Over the past 65 years hurricanes may have cost Caribbean islands as much as 5.7 per cent of annual GDP, and climate change will only make things worse, writes Sebastian Acevedo.
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Hurricanes are a fact of life in the Caribbean. Every year there are, on average, 12 storms that pass through the region, of which about half reach hurricane force winds (winds above 119 kilometers per hour). Hurricanes are the leading cause of natural disasters in the Caribbean, making the region one of the most vulnerable in the world. Yet, only 62 percent of disasters caused by hurricanes have recorded data on economic damages, as the information is difficult to collect.
In my new paper, I look at the relationship between maximum wind speeds and the damages hurricanes cause to estimate the missing data for the Caribbean, and to calculate the potential costs that climate change would have in the region. I find that damages in percent of GDP increase by about 3 percent with an increase in wind speed of 1 percent (see chart below).
Completing the missing data
The international disaster database (EM-DAT) shows that between 1950 and 2014 hurricanes caused 238 natural disasters in the Caribbean. Of those storms, the database only recorded damages for 148 hurricanes, which caused roughly $52 billion (in 2010 constant U.S. dollars) in damages. This is equivalent to an average of 1.6 percent of GDP in damages every year in each island.
My findings show that the remaining disasters could have caused damages of about 0.9 percent of GDP every year, bringing the average destruction of hurricanes to 2.5 percent of GDP a year (see chart below).
Even then, this figure might still underestimate the costs of hurricanes in the Caribbean, given the number of under reported disasters in the 1950s and 1960s and the restrictive classification for defining a disaster. So, if we assume that all storms with hurricane strength winds that passed within 60 miles of the islands caused damages (a total of 335 storms including the 238 disasters), the average island in the sample would have sustained annual damages of 5.7 percent of GDP over the past 65 years.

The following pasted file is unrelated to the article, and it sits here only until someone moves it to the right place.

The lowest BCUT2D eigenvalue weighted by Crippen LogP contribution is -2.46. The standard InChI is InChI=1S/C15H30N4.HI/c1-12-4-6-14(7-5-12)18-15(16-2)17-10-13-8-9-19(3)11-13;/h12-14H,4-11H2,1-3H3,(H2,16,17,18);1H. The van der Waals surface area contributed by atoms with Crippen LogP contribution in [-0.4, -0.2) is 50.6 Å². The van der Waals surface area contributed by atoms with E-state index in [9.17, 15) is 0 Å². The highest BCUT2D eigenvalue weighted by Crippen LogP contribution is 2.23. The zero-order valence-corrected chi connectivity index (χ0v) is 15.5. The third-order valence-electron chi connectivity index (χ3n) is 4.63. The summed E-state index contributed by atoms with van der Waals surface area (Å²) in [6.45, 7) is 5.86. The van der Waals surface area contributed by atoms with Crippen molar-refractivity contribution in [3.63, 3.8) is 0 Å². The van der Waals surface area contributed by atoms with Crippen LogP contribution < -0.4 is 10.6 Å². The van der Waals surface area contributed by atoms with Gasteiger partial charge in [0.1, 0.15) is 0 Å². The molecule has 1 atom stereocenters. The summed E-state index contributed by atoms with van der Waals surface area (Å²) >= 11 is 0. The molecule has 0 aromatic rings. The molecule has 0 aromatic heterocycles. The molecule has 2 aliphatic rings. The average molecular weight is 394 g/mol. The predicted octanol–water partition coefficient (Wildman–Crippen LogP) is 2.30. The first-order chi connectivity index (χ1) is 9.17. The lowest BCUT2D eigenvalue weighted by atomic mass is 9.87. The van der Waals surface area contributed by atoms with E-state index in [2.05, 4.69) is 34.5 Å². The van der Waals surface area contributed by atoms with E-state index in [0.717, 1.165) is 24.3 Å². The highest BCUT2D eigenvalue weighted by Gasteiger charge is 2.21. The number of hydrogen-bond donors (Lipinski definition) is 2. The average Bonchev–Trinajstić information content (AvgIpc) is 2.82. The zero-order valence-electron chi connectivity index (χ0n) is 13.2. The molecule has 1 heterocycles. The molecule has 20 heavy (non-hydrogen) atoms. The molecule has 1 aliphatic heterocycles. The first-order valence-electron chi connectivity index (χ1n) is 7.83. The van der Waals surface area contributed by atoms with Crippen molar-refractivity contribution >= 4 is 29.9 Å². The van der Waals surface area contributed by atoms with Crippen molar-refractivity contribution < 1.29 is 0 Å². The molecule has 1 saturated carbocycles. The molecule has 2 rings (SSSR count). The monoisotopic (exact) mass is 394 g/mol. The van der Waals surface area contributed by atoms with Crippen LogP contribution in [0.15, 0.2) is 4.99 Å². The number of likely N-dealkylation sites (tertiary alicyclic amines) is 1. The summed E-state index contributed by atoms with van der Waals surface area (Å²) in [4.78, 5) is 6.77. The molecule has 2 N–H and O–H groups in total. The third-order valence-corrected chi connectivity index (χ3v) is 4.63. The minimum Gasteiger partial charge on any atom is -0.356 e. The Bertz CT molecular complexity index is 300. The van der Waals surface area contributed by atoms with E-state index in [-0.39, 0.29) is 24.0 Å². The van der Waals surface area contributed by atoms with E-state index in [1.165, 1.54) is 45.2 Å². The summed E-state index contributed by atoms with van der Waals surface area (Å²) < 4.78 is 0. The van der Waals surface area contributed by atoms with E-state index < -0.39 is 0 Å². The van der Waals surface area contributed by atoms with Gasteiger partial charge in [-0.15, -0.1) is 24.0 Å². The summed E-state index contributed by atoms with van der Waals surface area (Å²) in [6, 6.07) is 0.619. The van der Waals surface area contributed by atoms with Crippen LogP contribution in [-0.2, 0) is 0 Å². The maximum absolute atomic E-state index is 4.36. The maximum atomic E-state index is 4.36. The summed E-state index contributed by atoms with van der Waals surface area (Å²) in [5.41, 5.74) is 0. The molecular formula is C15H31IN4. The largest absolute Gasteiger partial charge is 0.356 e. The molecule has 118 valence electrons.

Climate change costs
Climate change is expected to increase the intensity of hurricanes, as warmer sea surface temperatures will create the right environment for large storms to form and strengthen. If temperatures were to increase by 4.3°C by 2100 (Intergovernmental Panel on Climate Change scenario RCP8.5), then average damages in the Caribbean would increase by about 34 percent as the frequency of the most intense storms would increase. Even if temperatures were to increase only by about 3°C by the end of the century, which is close to what the November 2016 Paris Agreement on Climate Change would achieve without further target increases according to independent experts, the increase in damages would still be close to 24 percent.
More needs to be done
Given the large costs that hurricanes already cause in the Caribbean and the potential for significant increases in damages with climate change, it is important for governments to take more actions to be better prepared. They will need to implement soft adaptation measures, such as improved early warning systems and better building codes, as well as hard adaption measures, such as investments in resilient infrastructure. Governments will also need to build fiscal buffers to cover the recurrent costs of disasters, and insurance (for example, the Caribbean Catastrophe Risk Insurance Facility) will also be crucial to spread risks.
• The views expressed here are of the authors and do not reflect the position of the Centre or of the LSE
• This article is based on IMF Working Paper 16/199 and first appeared at iMFdirect.
• Featured-image credit: crop of US Navy (public domain)
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Sebastian Acevedo – International Monetary Fund
Sebastian Acevedo is an economist in the IMF’s Western Hemisphere Department, and works on the Ecuador desk. At the IMF his work on the Caribbean has covered topics related to natural disasters, economic growth, productivity, tourism, debt, and exchange rate regimes, with a particular focus on small islands.